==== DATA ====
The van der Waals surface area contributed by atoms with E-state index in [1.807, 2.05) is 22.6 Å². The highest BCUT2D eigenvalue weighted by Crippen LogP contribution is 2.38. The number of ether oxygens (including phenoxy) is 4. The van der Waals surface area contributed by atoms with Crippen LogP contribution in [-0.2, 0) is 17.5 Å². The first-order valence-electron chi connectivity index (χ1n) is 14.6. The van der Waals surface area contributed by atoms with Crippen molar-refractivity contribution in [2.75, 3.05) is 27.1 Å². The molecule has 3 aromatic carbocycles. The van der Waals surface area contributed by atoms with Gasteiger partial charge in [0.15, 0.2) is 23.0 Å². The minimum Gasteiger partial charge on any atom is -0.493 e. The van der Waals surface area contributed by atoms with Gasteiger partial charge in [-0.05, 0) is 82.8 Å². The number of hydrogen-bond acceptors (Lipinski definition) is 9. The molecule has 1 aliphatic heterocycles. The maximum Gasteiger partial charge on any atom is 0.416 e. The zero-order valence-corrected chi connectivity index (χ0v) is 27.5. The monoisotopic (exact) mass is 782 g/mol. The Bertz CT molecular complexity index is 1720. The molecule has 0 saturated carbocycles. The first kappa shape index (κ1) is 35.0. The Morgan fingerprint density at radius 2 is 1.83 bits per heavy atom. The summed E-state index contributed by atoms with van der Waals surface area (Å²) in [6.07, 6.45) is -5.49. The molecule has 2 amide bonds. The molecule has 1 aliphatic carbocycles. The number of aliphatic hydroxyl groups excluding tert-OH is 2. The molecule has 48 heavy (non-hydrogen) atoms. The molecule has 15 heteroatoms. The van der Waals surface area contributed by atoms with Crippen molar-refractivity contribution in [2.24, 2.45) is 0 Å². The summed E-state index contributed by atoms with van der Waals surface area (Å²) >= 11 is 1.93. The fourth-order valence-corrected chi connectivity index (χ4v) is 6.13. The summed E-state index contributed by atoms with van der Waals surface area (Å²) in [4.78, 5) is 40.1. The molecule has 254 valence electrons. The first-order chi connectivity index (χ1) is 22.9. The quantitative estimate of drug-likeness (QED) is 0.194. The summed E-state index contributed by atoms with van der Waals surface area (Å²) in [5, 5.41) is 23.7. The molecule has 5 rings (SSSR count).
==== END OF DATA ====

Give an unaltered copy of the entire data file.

The van der Waals surface area contributed by atoms with E-state index in [1.807, 2.05) is 22.6 Å². The highest BCUT2D eigenvalue weighted by Crippen LogP contribution is 2.38. The number of ether oxygens (including phenoxy) is 4. The van der Waals surface area contributed by atoms with Crippen LogP contribution in [-0.2, 0) is 17.5 Å². The first-order valence-electron chi connectivity index (χ1n) is 14.6. The van der Waals surface area contributed by atoms with Crippen molar-refractivity contribution in [2.75, 3.05) is 27.1 Å². The molecule has 3 aromatic carbocycles. The van der Waals surface area contributed by atoms with Gasteiger partial charge in [0.15, 0.2) is 23.0 Å². The minimum Gasteiger partial charge on any atom is -0.493 e. The van der Waals surface area contributed by atoms with Gasteiger partial charge in [-0.05, 0) is 82.8 Å². The number of hydrogen-bond acceptors (Lipinski definition) is 9. The molecule has 1 aliphatic heterocycles. The maximum Gasteiger partial charge on any atom is 0.416 e. The zero-order valence-corrected chi connectivity index (χ0v) is 27.5. The monoisotopic (exact) mass is 782 g/mol. The Bertz CT molecular complexity index is 1720. The molecule has 0 saturated carbocycles. The first kappa shape index (κ1) is 35.0. The Morgan fingerprint density at radius 2 is 1.83 bits per heavy atom. The summed E-state index contributed by atoms with van der Waals surface area (Å²) in [6.07, 6.45) is -5.49. The molecule has 2 amide bonds. The molecule has 1 aliphatic carbocycles. The number of aliphatic hydroxyl groups excluding tert-OH is 2. The molecule has 48 heavy (non-hydrogen) atoms. The molecule has 15 heteroatoms. The van der Waals surface area contributed by atoms with Crippen molar-refractivity contribution in [2.24, 2.45) is 0 Å². The summed E-state index contributed by atoms with van der Waals surface area (Å²) >= 11 is 1.93. The fourth-order valence-corrected chi connectivity index (χ4v) is 6.13. The summed E-state index contributed by atoms with van der Waals surface area (Å²) in [4.78, 5) is 40.1. The molecule has 254 valence electrons. The first-order chi connectivity index (χ1) is 22.9. The quantitative estimate of drug-likeness (QED) is 0.194. The summed E-state index contributed by atoms with van der Waals surface area (Å²) in [5, 5.41) is 23.7. The molecule has 5 rings (SSSR count).